By Thursday, Brent Crude was 2.6% higher closing at US$ 62.94, with gold flat at US$ 1,278 by 30 November 2017. The month opened with the yellow metal trading at US$ 1,276 and Brent at US$ 60.79.
There was some sort of consensus in Vienna with OPEC deciding in principle to cap production for another nine months. This comes after a year of output cuts of 1.8 million bpd involving all stakeholders including non-cartel members which led to oil prices stabilising upwards. It is estimated that compliance to this output reduction was over 90%.
The Abu Dhabi National Oil Company is planning to spend US$ 110 billion over the next five years, as it continues expansion by further exploration, development and production of its energy assets. It is also expected that ADNOC will look closely to worldwide downstream investments to become a global player in that sector. The oil giant recently announced a partial IPO (of between 10-20%) of its fuel distribution unit, with shares valued at between US$ 0.64 and US$ 0.71.
Keeping to his promise to the South Australian government – and at the same time winning a US$ 50 million bet – Tesla chief executive Elon Musk has delivered the world’s biggest lithium-ion battery within 100 days. The state had suffered a series of “load-shedding” blackouts earlier in the year that had left 1.7 million residents without power. In September he stated that the 100 Mw battery, enough to provide emergency power to 30k homes, would be up and running within 100 days or it would be given free.
A surprise development saw Xavier Rolet step down, at the board’s request, as chief executive of the London Stock Exchange with immediate effect. This follows a bitter boardroom battle with some members not happy with him. Mr Rolet will leave with payments that could be as high as US$ 17 million – US$ 1.1 million annual salary, US$ 2.3 million bonus and the balance from a number of long-term incentives.
The UK’s biggest tobacco supplier, Palmer & Harvey has entered administration, leaving 2.5k people jobless. The main driver was finance-related as a potential buyout by private equity firm Carlyle did not materialise.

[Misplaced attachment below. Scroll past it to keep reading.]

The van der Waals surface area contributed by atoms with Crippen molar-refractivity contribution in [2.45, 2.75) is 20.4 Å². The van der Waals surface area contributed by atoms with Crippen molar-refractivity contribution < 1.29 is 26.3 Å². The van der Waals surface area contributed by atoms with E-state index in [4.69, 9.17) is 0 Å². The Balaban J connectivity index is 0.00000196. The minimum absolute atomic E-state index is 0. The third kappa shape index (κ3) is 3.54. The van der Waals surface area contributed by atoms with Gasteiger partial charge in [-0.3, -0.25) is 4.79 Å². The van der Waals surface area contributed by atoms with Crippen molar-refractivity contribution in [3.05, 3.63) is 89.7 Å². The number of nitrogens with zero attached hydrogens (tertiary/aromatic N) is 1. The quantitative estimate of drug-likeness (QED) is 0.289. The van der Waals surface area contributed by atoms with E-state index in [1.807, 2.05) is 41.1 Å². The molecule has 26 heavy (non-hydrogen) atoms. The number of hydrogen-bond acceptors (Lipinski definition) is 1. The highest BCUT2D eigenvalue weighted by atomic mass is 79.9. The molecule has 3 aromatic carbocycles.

Another week and another Japanese corporate scandal. Following in the wake of fake data from the likes of Kobe Steel, Mitsubishi and Nissan, Toray becomes the latest to be embroiled in falsifying product data. The synthetic fibre-maker has admitted rewriting quality tests before shipping products to several companies, including those that make car parts and tyres.
Black Friday saw footfall in the UK high street shops down 4.2%, and 3.6% in shopping locations, against market expectations of only 0.6%. The usual suspects, the continuing squeeze on household income and the recent rate hike, came into play but many stores already had prior sales bargains in place.
The Consumer Financial Protection Bureau has had two directors this week following the resignation of its previous incumbent who nominated Leandra English as his replacement. However, President Trump had other ideas and installed his budget chief Mick Mulvaney to the position – a man who has called the consumer financial watchdog “a sick, sad joke” that should be scrapped. The agency has tried to curb the power and influence in Wall Street following the GFC whilst others consider it stifling economic growth with too much red tape and overbearing regulations.
Société Generale is to provide US$ 678 million in Q4 in relation to tax changes and redundancy payments with plans to cut a further 900 jobs on top of the 2.6k already announced. The bank is focusing on enhancing its tech investments and mobile banking to boost both revenue and profitability.